• Lastly, searching for the tags 'biodiversity' or ' monitoring ' also creates different entry points for exploring this case study, as well as other content on this Atlas
Digital Kins Collage

Images of the Digital Kins installation.

Based on this fieldwork, as well as other related case study work around the digitalisation of biodiversity, the biodiversity data that was gathered during this fieldwork was turned into a hybrid physical/digital installation . Digital Kins: A Biodiversity Data Portal, is a data installation that was installed at Ecodorp Boekel in August 2023 to undertake community workshops and further investigate local biodiversity data in immersive contexts. Rather than attempting to create a digital copy - or twin - of the local biodiversity, Digital Kins challenges intensified automation and datafication practices and instead seeks to build relations of multispecies kinship between humans, other species, sensors , and digital data.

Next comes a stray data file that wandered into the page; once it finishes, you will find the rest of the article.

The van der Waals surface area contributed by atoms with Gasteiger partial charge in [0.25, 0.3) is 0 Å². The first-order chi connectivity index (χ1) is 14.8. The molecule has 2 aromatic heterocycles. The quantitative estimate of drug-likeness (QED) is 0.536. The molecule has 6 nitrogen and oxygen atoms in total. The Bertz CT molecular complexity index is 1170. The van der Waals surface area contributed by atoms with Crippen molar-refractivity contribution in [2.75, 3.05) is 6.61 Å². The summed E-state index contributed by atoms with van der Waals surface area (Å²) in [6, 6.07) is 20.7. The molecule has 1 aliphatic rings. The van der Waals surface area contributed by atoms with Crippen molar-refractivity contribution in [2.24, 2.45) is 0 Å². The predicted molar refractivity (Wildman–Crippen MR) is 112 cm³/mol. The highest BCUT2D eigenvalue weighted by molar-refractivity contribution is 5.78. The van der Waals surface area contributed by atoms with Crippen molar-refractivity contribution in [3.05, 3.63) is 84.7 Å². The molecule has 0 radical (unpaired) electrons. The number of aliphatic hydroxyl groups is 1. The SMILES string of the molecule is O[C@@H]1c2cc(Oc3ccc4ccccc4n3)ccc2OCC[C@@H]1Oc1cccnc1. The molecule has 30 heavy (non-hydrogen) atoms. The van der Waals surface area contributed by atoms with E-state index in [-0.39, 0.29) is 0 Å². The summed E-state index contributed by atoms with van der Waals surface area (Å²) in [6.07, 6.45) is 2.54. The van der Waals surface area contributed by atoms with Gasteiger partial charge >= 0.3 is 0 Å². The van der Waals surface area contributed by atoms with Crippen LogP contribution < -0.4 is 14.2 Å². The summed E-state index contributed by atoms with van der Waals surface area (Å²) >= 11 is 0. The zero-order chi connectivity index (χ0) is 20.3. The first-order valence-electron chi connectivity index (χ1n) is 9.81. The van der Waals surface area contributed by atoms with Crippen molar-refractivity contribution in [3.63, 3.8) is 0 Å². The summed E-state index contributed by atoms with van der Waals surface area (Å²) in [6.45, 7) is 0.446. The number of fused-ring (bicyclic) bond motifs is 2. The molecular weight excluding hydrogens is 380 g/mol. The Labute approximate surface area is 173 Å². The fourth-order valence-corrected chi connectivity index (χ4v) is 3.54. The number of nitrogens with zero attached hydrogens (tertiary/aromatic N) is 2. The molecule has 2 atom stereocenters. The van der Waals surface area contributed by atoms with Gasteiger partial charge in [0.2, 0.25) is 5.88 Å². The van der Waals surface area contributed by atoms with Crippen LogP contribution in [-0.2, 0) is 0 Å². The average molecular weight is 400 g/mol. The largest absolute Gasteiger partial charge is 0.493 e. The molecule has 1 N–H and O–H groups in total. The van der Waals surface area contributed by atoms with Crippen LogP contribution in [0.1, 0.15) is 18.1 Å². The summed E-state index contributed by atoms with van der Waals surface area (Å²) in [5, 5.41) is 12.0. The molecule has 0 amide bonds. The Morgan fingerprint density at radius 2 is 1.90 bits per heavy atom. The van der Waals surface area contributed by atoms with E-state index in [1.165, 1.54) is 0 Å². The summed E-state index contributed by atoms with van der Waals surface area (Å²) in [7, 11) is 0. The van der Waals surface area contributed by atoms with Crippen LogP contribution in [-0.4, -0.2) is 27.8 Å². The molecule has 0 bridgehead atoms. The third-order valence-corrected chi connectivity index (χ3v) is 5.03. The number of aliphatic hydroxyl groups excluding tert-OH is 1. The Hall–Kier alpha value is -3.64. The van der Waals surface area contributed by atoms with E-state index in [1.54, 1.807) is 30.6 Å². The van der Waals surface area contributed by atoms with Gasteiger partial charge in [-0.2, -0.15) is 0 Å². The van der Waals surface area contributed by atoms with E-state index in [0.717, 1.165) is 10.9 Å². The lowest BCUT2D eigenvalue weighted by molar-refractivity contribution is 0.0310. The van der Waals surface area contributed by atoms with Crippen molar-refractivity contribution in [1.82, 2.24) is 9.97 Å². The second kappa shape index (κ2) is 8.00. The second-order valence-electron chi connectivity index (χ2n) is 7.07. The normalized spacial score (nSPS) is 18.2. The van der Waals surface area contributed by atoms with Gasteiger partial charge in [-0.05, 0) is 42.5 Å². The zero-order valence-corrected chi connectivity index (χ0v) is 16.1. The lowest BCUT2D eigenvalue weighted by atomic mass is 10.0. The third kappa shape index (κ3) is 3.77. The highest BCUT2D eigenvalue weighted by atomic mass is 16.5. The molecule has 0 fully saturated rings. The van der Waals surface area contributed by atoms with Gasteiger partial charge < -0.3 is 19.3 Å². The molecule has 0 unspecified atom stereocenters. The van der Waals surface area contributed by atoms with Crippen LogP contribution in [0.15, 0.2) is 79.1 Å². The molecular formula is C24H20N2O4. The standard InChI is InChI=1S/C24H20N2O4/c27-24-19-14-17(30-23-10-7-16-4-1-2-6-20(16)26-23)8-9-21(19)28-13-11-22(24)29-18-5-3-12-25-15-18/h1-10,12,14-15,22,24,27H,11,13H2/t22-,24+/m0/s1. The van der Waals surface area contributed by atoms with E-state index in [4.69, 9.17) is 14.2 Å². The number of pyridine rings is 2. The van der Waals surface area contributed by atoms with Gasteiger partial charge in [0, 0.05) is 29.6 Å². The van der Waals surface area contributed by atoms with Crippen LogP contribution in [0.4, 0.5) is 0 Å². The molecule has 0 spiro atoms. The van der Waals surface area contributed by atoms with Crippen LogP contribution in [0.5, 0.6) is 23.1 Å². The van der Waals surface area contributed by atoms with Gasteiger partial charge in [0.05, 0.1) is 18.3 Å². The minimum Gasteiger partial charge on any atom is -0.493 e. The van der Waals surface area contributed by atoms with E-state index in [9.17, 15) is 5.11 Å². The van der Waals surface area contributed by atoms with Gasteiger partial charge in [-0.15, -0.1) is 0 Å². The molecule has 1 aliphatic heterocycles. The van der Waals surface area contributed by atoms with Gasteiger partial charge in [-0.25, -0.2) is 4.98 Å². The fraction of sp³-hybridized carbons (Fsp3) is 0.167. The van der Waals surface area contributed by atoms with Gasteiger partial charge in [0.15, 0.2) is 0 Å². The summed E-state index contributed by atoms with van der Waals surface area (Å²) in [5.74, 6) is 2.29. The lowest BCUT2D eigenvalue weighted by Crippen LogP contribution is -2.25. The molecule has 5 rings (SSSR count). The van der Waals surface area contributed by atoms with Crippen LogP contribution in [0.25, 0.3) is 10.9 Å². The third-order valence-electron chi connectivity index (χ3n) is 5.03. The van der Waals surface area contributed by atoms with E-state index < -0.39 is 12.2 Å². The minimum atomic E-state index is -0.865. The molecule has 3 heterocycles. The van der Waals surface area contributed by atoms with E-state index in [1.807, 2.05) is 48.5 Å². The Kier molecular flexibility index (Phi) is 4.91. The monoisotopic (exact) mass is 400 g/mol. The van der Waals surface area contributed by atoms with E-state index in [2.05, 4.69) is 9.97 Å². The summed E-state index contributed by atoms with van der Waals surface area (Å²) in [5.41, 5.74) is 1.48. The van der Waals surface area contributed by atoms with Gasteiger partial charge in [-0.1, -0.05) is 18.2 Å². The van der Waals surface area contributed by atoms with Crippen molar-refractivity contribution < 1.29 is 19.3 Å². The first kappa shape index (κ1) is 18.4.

The installation consists of 101 data points - in the form of hand drawn illustrations with QR codes - that each connect to their online (open data) sources. These cards are connected with cotton wires to the circular roof structure of 'Het Expo Huisje' at Ecodorp Boekel. All materials that were used in this installation are recycled and/or sustainably sourced. The wooden structure of this building formed the inspiration for new modes of exploring, categorizing, discussing, and questioning the meaning and usefulness of data practices with local participants at this site. Seven community workshops with a total of 27 participants were hosted to encourage playful exploration, to discuss data practices, and to add new data to the installation. This process led to important new insights that will be analyzed and shared over the next months. This video summarizes the development process and some of the workshops: